When you put all of this together, it’s clear that the liberal-managerial class, at least in the UK, US and Europe, has absolutely failed to make sense of what has happened in the 2010s. And we can see the rebellion among voters across Europe and the US in response to this failure. This is largely driven by the imposition of a top-down consensus not only on things like taxes and immigration, but also in terms of the spread of woke ideology within institutions. This is supported by the elite, but rejected by much of the country. We’re on the cusp of seeing some pretty widespread apathy at the next UK election, particularly among cultural conservatives who are simply withdrawing from the political system – much like they did in the 2010s.
I don’t think we are out of the woods yet. This period might look calm, but it is really an interregnum. And we’re going to find that, in 2024, things will begin to heat up again.
O’Neill: How do you see populist movements heating up again? And does the content of some of them concern you at all?
Goodwin: In our 2018 book, National Populism, Roger Eatwell and I argued that the populist movements that emerged through the votes for Brexit and Donald Trump in 2016 were not only going to be here for the long term – but also that these movements were going to consolidate and become even more successful than they were in 2016.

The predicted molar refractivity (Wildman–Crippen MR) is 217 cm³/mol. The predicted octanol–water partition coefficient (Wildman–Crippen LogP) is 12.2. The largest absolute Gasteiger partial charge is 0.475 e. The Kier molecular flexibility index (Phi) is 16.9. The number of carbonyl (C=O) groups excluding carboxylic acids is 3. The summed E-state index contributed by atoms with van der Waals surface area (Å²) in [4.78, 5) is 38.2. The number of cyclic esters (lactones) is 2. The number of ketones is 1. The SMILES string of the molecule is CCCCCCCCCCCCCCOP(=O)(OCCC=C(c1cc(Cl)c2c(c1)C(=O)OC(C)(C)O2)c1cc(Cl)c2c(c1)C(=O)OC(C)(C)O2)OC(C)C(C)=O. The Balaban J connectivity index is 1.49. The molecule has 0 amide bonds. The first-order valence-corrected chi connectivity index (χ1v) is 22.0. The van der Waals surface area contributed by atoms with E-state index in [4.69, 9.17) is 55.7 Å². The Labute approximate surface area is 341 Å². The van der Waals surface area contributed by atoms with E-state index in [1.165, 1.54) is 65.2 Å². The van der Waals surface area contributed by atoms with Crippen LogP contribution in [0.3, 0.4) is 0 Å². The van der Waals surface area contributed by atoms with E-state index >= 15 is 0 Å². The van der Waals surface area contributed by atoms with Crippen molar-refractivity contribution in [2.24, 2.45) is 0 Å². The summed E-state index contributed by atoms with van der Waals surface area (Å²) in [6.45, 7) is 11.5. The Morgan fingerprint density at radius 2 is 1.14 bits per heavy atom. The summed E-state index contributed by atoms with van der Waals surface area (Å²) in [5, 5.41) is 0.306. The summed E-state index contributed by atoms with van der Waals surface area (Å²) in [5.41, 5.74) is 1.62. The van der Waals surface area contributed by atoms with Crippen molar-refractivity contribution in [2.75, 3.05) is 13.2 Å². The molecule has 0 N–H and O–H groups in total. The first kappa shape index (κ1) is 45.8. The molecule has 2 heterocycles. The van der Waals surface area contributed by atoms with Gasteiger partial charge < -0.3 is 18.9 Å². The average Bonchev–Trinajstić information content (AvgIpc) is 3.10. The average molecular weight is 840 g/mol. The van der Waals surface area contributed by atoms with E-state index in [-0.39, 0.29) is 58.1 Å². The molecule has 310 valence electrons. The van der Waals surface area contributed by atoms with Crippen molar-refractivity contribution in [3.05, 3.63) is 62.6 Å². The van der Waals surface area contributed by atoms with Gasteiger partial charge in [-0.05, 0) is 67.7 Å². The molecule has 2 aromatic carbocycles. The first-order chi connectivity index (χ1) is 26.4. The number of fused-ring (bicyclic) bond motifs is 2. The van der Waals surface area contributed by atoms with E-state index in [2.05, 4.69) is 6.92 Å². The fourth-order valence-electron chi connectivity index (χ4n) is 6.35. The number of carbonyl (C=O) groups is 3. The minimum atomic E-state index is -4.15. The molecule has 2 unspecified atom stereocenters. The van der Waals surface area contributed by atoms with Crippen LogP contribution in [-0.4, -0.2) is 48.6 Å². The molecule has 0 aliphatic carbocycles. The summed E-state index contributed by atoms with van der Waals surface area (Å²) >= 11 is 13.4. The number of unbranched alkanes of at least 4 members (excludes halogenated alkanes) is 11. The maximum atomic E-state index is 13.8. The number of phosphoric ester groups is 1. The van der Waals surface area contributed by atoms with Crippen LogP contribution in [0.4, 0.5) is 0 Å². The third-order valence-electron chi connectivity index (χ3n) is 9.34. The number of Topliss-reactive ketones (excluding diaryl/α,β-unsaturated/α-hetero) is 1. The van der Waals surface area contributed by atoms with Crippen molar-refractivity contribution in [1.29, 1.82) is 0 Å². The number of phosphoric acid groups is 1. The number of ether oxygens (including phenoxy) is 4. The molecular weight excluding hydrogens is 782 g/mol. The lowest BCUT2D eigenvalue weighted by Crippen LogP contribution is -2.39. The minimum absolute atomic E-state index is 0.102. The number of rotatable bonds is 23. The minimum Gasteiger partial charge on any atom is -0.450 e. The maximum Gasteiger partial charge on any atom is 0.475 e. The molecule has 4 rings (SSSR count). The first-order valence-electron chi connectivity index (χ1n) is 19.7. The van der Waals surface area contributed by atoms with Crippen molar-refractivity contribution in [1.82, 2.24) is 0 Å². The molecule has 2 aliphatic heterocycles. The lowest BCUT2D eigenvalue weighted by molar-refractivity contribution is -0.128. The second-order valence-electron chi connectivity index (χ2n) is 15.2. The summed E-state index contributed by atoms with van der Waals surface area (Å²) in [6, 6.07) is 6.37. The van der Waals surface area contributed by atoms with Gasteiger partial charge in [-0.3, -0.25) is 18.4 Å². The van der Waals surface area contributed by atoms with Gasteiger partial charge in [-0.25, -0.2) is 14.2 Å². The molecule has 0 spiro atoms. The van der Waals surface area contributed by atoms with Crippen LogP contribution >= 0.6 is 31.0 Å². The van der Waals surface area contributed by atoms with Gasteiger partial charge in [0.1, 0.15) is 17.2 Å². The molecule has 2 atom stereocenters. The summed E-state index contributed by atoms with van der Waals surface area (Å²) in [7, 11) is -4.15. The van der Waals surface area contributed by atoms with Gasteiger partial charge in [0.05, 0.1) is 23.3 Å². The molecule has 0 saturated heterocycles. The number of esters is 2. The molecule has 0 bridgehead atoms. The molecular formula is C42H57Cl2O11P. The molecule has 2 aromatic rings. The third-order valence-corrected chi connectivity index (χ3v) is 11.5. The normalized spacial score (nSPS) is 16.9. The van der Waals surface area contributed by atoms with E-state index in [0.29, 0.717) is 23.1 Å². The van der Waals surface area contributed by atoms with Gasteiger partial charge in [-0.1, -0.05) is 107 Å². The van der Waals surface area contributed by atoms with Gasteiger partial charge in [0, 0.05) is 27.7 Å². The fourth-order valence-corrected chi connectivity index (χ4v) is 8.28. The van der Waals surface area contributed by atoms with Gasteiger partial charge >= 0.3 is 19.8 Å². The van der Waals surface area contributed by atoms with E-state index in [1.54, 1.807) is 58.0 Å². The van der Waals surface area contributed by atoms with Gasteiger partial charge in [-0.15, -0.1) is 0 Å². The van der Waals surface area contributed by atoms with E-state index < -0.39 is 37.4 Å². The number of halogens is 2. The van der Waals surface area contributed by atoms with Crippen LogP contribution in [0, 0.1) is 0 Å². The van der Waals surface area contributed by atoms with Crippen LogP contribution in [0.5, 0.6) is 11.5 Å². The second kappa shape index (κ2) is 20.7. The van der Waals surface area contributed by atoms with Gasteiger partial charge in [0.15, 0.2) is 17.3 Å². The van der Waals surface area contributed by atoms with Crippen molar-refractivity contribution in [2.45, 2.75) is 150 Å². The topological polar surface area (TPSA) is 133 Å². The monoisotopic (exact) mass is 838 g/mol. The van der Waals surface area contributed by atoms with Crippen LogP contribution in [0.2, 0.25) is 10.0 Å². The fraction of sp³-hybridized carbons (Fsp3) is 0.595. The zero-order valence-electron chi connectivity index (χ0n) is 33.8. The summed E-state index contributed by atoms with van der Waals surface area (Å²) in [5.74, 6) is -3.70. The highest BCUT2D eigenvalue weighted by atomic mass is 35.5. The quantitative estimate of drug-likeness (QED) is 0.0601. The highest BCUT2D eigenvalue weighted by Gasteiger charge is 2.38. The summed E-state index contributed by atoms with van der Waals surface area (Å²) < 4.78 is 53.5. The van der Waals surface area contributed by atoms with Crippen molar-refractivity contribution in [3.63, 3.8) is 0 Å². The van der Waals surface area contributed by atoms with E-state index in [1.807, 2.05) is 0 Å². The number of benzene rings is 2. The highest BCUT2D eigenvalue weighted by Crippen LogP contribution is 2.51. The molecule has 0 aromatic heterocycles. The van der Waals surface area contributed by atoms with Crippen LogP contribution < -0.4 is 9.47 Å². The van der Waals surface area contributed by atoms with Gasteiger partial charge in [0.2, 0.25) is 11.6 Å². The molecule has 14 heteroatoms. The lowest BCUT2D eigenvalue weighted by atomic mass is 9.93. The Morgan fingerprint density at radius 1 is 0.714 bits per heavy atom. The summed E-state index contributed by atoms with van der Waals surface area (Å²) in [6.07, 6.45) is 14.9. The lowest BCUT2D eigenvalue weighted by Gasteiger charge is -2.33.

Liberal centrists, who take a very short-term view of politics, might pen columns every six months arguing that populism is dead. But they have been consistently wrong. If you look around the West today, what we’ve seen is not just a consolidation of national populism, but also its continued growth. Giorgia Meloni was victorious in Italy in 2022. The radical-right Vox party in Spain is now present in every single regional parliament but one. In France, the 2022 elections left Marine Le Pen as the leader of the third-largest party in the parliament. The Sweden Democrats are now effectively controlling the Swedish government through a confidence-and-supply arrangement. Viktor Orbán in Hungary has never been as strong as he is now, having secured over 50 per cent of the vote at the last election in 2022. The AfD is now the second-most popular party in Germany. And Geert Wilders just achieved a sizeable victory in the Dutch elections at the end of last year.